A total of 18 women had some form of fertility treatment. Of these women, three have had a total of four live births and a further three have conceived and not carried to term. In addition, one woman achieved a genetic offspring, with her mother as a surrogate. The cause of infertility for all these women is unknown in most cases. However, three women are known to have partners with oligospermia.
All children were born by caesarean section. A low classical incision was used in all cases except two, wherein transverse incisions were made in the lower uterine body. Fifteen (53.6%) were born at 36 weeks of gestation or more (Table 4). Six (21.4%) were born between 32 and 35 + 6 weeks of gestation (Table 4). Seven (25.0%) were born at 31 + 6 weeks of gestation or less (Table 4).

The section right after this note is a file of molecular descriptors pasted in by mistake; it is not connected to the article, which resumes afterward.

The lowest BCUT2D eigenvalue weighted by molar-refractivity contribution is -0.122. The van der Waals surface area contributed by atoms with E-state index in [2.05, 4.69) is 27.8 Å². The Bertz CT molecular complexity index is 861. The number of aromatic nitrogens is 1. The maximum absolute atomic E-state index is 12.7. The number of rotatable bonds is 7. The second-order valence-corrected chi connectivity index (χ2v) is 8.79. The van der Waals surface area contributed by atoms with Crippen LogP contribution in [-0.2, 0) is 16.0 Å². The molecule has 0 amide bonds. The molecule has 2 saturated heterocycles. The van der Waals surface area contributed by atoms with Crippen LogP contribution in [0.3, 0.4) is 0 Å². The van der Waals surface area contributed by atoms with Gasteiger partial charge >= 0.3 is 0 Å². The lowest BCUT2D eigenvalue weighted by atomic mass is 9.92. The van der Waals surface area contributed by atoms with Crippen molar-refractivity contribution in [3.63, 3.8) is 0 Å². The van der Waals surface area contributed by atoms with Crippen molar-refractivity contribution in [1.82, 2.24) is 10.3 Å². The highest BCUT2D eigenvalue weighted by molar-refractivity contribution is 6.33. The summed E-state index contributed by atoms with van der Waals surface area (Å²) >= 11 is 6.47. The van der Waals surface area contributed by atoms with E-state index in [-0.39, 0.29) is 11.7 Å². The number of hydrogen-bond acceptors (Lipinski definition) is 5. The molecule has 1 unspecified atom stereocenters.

Table 4. Gestation of births following radical trachelectomy
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This data demonstrate that radical trachelectomy can be performed safely. The complication rates are low compared with those for radical hysterectomy17 as are the recurrence rates.17 The data are comparable with other published series, with five (4.1%) recurrences and four (3.3%) deaths in 123 women who were selected to have trachelectomy (Table 5). Excluding those who had abandoned procedures or completion treatment, there were three (2.7%) recurrences and two (1.8%) deaths in 112 women. Covens et al.11 also compared a group of women who had trachelectomy with another group of women who had radical hysterectomy and found no difference in disease-free survival. On that evidence,11 we do not advocate hysterectomy following completion of a family. In the current series, one woman had a recurrence 7 years following surgery and after completion of her family. However, this recurrence occurred on the pelvic sidewall and would not have been prevented by completion hysterectomy.